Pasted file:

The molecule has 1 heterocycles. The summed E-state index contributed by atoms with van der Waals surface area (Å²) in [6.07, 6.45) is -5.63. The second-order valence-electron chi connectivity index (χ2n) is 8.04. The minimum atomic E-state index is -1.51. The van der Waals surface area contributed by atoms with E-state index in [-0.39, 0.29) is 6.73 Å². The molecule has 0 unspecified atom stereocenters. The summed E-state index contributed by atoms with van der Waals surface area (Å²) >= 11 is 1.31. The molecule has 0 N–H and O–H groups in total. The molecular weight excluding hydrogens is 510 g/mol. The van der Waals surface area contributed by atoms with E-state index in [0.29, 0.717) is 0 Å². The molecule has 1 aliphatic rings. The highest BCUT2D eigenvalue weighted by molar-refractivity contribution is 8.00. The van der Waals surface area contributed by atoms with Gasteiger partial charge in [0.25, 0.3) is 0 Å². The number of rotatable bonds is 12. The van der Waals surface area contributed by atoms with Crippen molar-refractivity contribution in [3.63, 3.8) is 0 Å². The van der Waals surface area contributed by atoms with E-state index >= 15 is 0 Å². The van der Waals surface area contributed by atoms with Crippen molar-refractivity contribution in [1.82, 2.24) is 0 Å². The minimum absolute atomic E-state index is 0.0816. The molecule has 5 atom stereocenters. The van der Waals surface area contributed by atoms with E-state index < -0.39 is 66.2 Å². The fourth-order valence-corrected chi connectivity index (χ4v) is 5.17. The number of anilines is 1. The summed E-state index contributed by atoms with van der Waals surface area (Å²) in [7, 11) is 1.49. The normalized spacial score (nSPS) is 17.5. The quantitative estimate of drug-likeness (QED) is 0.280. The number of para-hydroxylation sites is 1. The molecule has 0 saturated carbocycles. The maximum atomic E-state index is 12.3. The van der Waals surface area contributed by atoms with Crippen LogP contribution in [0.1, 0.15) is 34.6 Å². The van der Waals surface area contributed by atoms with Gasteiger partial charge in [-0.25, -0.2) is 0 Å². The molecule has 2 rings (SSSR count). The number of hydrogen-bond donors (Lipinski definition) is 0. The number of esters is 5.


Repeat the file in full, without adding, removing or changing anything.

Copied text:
The molecule has 1 heterocycles. The summed E-state index contributed by atoms with van der Waals surface area (Å²) in [6.07, 6.45) is -5.63. The second-order valence-electron chi connectivity index (χ2n) is 8.04. The minimum atomic E-state index is -1.51. The van der Waals surface area contributed by atoms with E-state index in [-0.39, 0.29) is 6.73 Å². The molecule has 0 unspecified atom stereocenters. The summed E-state index contributed by atoms with van der Waals surface area (Å²) >= 11 is 1.31. The molecule has 0 N–H and O–H groups in total. The molecular weight excluding hydrogens is 510 g/mol. The van der Waals surface area contributed by atoms with E-state index in [0.29, 0.717) is 0 Å². The molecule has 1 aliphatic rings. The highest BCUT2D eigenvalue weighted by molar-refractivity contribution is 8.00. The van der Waals surface area contributed by atoms with Gasteiger partial charge in [0.25, 0.3) is 0 Å². The number of rotatable bonds is 12. The van der Waals surface area contributed by atoms with Crippen molar-refractivity contribution in [3.63, 3.8) is 0 Å². The van der Waals surface area contributed by atoms with E-state index >= 15 is 0 Å². The van der Waals surface area contributed by atoms with Crippen molar-refractivity contribution in [1.82, 2.24) is 0 Å². The minimum absolute atomic E-state index is 0.0816. The molecule has 5 atom stereocenters. The van der Waals surface area contributed by atoms with E-state index < -0.39 is 66.2 Å². The fourth-order valence-corrected chi connectivity index (χ4v) is 5.17. The number of anilines is 1. The summed E-state index contributed by atoms with van der Waals surface area (Å²) in [7, 11) is 1.49. The normalized spacial score (nSPS) is 17.5. The quantitative estimate of drug-likeness (QED) is 0.280. The number of para-hydroxylation sites is 1. The molecule has 0 saturated carbocycles. The maximum atomic E-state index is 12.3. The van der Waals surface area contributed by atoms with Crippen LogP contribution in [0.1, 0.15) is 34.6 Å². The van der Waals surface area contributed by atoms with Gasteiger partial charge in [-0.25, -0.2) is 0 Å². The molecule has 2 rings (SSSR count). The number of hydrogen-bond donors (Lipinski definition) is 0. The number of esters is 5.